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Science Café: Tal Kinser

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May 18 @ 6:00 pm

Free with Garden Admission

Science Café: Tal Kinser


May 18
6:00 pm
Free with Garden Admission
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Atlanta Botanical Garden
1345 Piedmont Ave NE
Atlanta, GA 30309 United States
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The Coastal Plain of the Southeastern United States is among the world’s top biodiversity hotspots of great conservation concern. It houses a large diversity of habitats and plant species, many of which are endemic and occur nowhere else in the world- yet so many of these habitats are largely gone with their endemic plants in peril. To truly understand this region and how to conserve it, we need to discern what makes it a hotspot in the first place. Where did all this diversity come from, and why here? Where is diversity and endemism particularly concentrated in the region, and what’s so special about those places? Here, we will explore the patterns of diversity and endemism within this global hotspot, how these plant species and their ancestors moved around and arrived where they are now, and what characteristics of this hotspot are important features to its great diversity and endemism. We will then zoom in on the Coastal Plain’s endemic long leaf pine ecosystems to investigate what builds their plant diversity so we can better understand what land management practices will preserve them for many generations to come.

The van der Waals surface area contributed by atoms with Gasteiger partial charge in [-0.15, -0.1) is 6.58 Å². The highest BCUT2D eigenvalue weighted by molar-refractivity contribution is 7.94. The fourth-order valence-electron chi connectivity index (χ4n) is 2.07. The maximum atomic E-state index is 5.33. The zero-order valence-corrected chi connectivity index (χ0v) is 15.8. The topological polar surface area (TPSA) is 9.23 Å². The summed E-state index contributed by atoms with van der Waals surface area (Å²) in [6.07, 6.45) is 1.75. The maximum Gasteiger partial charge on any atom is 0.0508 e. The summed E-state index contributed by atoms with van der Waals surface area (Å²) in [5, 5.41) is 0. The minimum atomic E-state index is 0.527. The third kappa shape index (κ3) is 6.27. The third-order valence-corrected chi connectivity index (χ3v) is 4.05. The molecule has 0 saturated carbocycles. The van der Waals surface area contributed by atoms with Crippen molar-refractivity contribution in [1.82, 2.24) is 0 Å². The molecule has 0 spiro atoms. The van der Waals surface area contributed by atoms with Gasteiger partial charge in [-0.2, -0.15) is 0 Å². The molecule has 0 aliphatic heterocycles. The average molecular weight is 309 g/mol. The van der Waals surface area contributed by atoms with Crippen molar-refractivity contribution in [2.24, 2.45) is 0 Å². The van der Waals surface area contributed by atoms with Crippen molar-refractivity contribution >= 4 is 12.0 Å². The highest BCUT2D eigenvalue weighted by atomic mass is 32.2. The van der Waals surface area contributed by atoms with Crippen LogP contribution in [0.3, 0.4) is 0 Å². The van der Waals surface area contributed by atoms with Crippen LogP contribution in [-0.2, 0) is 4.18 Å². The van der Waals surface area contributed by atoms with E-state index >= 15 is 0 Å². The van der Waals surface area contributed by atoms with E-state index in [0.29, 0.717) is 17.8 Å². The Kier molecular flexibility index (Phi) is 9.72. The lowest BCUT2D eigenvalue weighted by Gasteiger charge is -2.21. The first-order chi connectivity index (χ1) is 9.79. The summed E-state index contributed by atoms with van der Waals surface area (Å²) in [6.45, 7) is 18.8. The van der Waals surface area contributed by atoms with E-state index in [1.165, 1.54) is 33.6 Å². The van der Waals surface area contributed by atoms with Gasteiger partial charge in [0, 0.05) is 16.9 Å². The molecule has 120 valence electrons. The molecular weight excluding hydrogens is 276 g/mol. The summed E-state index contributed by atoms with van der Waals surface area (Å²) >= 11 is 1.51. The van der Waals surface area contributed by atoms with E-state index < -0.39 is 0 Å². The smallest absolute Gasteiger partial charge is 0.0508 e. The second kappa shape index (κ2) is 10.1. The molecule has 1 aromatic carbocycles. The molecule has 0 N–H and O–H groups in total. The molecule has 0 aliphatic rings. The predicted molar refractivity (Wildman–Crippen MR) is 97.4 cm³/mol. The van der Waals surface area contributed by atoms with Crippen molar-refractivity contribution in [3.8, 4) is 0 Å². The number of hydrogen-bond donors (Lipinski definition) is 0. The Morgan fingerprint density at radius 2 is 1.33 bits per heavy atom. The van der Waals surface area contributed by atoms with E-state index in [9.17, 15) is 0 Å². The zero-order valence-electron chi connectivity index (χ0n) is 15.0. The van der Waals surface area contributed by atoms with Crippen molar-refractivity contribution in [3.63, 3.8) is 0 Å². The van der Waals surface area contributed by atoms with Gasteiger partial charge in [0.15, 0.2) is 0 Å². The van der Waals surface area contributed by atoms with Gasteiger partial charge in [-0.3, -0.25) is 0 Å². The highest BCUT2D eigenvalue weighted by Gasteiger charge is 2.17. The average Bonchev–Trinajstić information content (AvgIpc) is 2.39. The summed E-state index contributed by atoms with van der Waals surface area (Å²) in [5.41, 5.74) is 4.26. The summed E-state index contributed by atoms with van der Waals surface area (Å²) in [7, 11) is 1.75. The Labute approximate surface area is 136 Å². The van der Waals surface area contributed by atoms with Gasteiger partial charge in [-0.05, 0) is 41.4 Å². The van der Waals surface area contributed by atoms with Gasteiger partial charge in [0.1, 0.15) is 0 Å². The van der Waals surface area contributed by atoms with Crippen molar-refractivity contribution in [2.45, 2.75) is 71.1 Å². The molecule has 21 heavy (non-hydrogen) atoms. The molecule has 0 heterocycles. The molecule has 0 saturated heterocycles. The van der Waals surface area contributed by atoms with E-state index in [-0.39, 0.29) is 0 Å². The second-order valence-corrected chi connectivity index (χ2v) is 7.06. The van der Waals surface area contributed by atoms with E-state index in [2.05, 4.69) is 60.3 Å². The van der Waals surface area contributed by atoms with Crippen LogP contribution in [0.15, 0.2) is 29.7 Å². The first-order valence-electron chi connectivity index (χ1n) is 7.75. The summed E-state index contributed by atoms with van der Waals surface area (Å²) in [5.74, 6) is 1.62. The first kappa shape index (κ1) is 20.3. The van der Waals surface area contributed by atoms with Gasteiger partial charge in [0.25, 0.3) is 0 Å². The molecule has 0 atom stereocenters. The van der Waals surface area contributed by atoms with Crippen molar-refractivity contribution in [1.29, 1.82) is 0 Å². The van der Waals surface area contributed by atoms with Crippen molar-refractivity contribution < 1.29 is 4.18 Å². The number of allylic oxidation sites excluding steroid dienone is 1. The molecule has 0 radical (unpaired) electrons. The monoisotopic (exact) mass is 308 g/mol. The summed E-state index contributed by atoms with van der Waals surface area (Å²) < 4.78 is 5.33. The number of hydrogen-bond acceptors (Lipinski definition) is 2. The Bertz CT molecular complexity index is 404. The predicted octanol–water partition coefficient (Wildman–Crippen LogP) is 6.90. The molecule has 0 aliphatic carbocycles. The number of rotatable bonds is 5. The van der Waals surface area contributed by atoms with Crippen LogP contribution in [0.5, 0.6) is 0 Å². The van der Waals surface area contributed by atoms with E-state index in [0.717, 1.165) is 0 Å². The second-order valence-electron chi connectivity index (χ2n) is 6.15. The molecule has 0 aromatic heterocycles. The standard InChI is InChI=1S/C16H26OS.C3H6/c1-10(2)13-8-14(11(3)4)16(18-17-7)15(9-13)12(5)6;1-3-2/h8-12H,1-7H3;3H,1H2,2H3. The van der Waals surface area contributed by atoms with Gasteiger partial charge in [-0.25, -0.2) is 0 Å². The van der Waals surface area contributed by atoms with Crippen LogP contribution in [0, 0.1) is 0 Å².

Tal Kinser is finalizing his PhD in Botany at the University of Florida where he researches longleaf pine community ecology and Southeastern plant biodiversity. He also teaches a field-based local flora course. He received his master’s degree at the College of William and Mary, researching epigenomics and anatomy during hybrid seed development. Prior to his graduate education, he worked as a technician in a biomedical lab at UT Southwestern and received his undergraduate degree in Biology and Environmental Studies at Austin College in North Texas. During his undergrad, he developed his passion for ecosystems and land management. Followig his dissertation, he hopes to focus his career on the preservation of plants and habitats in the Southeast and on expanding botanical education. He also enjoys fiddle music, books and human history.

This event is free following admission into the Garden and will be available to view online via Facebook Live.

May 18, 6 p.m. ET
Location: Mershon Hall

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